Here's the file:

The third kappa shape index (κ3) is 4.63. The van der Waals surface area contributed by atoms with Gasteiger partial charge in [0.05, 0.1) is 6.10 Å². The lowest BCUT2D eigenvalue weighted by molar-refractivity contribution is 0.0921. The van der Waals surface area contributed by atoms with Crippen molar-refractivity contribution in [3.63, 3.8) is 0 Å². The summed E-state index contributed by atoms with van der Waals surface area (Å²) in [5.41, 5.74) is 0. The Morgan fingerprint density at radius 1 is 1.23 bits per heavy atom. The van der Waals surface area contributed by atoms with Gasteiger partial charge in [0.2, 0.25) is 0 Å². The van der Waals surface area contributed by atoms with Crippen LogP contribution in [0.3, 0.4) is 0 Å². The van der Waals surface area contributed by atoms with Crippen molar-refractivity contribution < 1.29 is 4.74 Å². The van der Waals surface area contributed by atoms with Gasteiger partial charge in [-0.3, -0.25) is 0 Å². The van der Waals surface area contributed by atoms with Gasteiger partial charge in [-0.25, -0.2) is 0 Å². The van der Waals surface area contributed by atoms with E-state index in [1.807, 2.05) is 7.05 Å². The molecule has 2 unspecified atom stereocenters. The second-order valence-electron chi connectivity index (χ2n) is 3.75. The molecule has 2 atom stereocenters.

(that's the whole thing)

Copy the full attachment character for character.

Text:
The third kappa shape index (κ3) is 4.63. The van der Waals surface area contributed by atoms with Gasteiger partial charge in [0.05, 0.1) is 6.10 Å². The lowest BCUT2D eigenvalue weighted by molar-refractivity contribution is 0.0921. The van der Waals surface area contributed by atoms with Crippen molar-refractivity contribution in [3.63, 3.8) is 0 Å². The summed E-state index contributed by atoms with van der Waals surface area (Å²) in [5.41, 5.74) is 0. The Morgan fingerprint density at radius 1 is 1.23 bits per heavy atom. The van der Waals surface area contributed by atoms with Gasteiger partial charge in [0.2, 0.25) is 0 Å². The van der Waals surface area contributed by atoms with Crippen LogP contribution in [0.3, 0.4) is 0 Å². The van der Waals surface area contributed by atoms with Crippen molar-refractivity contribution < 1.29 is 4.74 Å². The van der Waals surface area contributed by atoms with Gasteiger partial charge in [-0.3, -0.25) is 0 Å². The van der Waals surface area contributed by atoms with Gasteiger partial charge in [-0.25, -0.2) is 0 Å². The van der Waals surface area contributed by atoms with E-state index in [1.807, 2.05) is 7.05 Å². The molecule has 2 unspecified atom stereocenters. The second-order valence-electron chi connectivity index (χ2n) is 3.75. The molecule has 2 atom stereocenters.